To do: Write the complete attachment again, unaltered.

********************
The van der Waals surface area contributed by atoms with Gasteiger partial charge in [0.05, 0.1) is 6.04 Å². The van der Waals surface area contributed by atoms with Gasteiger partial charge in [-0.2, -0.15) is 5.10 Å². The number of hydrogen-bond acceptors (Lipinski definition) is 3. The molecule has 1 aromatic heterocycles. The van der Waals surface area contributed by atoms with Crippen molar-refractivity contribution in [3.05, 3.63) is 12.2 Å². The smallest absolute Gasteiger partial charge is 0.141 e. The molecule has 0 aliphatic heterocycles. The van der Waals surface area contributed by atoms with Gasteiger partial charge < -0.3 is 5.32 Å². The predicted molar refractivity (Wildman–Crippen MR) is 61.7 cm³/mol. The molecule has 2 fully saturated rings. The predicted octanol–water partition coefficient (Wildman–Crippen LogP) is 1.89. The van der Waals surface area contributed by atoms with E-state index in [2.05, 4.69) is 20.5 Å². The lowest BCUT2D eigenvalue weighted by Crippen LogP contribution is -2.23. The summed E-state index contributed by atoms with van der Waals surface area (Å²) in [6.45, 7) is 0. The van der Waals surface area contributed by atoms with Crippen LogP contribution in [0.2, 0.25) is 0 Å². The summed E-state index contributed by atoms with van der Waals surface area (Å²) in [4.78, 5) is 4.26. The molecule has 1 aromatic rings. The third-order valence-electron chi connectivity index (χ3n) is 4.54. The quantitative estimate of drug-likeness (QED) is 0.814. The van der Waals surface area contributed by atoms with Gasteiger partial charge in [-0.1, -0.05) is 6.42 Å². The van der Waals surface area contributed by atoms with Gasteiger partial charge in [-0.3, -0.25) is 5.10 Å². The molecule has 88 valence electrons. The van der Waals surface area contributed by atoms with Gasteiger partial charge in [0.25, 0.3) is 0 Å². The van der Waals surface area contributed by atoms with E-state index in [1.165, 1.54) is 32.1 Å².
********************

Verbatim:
The van der Waals surface area contributed by atoms with Gasteiger partial charge in [0.05, 0.1) is 6.04 Å². The van der Waals surface area contributed by atoms with Gasteiger partial charge in [-0.2, -0.15) is 5.10 Å². The number of hydrogen-bond acceptors (Lipinski definition) is 3. The molecule has 1 aromatic heterocycles. The van der Waals surface area contributed by atoms with Crippen molar-refractivity contribution in [3.05, 3.63) is 12.2 Å². The smallest absolute Gasteiger partial charge is 0.141 e. The molecule has 0 aliphatic heterocycles. The van der Waals surface area contributed by atoms with Gasteiger partial charge < -0.3 is 5.32 Å². The predicted molar refractivity (Wildman–Crippen MR) is 61.7 cm³/mol. The molecule has 2 fully saturated rings. The predicted octanol–water partition coefficient (Wildman–Crippen LogP) is 1.89. The van der Waals surface area contributed by atoms with E-state index in [2.05, 4.69) is 20.5 Å². The lowest BCUT2D eigenvalue weighted by Crippen LogP contribution is -2.23. The summed E-state index contributed by atoms with van der Waals surface area (Å²) in [6.45, 7) is 0. The van der Waals surface area contributed by atoms with Crippen LogP contribution in [0.2, 0.25) is 0 Å². The summed E-state index contributed by atoms with van der Waals surface area (Å²) in [4.78, 5) is 4.26. The molecule has 1 aromatic rings. The third-order valence-electron chi connectivity index (χ3n) is 4.54. The quantitative estimate of drug-likeness (QED) is 0.814. The van der Waals surface area contributed by atoms with Gasteiger partial charge in [-0.1, -0.05) is 6.42 Å². The van der Waals surface area contributed by atoms with Gasteiger partial charge in [-0.3, -0.25) is 5.10 Å². The molecule has 88 valence electrons. The van der Waals surface area contributed by atoms with Gasteiger partial charge in [0.25, 0.3) is 0 Å². The van der Waals surface area contributed by atoms with E-state index in [1.165, 1.54) is 32.1 Å².